Saturday, July 16, 2016

We Are At War and We Must Learn How to Fight

On the seats of our tandem, gliding down a beautiful canyon, Tony and I discuss the kind encounters we have with people. It seems like people around the world are becoming more kind. This seems to be a tenuous statement in the aftermath of the Bastille Day tragedy, but I wonder if amidst so much incomprehensible, crazy hate, an opposite polarization is emerging and the world is growing in love and kindness.

Attacks jolt us--and like an earthquake divides the land, perhaps the jolt creates a division for which we must consciously choose sides.

The two sides are hate and love-with no in-between. There are degrees of the love and hate, but the dividing line is clear. No wishy washy stance can be tolerated.

What do I want to bring to the world? The question helps us see we are not capable of a murderous rampage in a white truck, but then, if I'm not doing evil, what good am I bringing to the world? If I can't answer definitively, then I must ask What does it take?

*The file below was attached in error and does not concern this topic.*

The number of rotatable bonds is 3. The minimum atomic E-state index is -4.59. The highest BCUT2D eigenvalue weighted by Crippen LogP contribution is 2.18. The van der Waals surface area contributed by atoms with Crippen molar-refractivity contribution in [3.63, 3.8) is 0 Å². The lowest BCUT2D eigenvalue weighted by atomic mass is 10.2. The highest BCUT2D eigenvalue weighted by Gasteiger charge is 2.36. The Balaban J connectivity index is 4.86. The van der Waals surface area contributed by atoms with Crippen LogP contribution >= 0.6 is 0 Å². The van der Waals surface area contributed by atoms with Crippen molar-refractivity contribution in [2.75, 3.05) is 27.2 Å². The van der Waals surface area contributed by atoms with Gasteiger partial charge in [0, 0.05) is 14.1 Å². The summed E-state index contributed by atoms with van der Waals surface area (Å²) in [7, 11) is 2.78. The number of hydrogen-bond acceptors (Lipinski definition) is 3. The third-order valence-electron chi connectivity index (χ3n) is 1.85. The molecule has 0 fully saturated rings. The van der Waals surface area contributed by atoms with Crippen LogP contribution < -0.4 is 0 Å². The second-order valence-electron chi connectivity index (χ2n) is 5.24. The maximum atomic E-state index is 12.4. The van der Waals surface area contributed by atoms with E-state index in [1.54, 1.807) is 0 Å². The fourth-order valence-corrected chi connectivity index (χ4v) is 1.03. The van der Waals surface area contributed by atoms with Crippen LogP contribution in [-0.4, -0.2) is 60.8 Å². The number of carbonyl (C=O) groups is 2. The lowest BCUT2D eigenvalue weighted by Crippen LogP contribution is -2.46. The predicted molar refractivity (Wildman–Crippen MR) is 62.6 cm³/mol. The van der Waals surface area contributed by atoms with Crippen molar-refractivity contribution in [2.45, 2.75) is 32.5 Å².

Every kind action, every concern, is a rejection of madness.

What if, each one of us who've shed a tear over the Bastille day attacks, over hunted police, over terrorism in any form,-- what if every act of violence triggered five acts of kindness. Intentional kindness. Just because one delusional man creates havoc doesn't mean we need to succumb to the havoc. Tragedy can be the birthplace of triumph.

We are bombarded with news of terrorist acts because they are anomalies. They are rare. May they become even more so. May goodness reign.

Approximately seven billion people live in this world. If every time there was an attack of terrorism, if even half of the world's population intentionally responded five acts of intentional kindness, it would result in 15 billion acts of love.

Let the fight begin.

"You must not lose faith in humanity. Humanity is an ocean; if a few drops of the ocean are dirty, the ocean does not become dirty." Mahatma Gandhi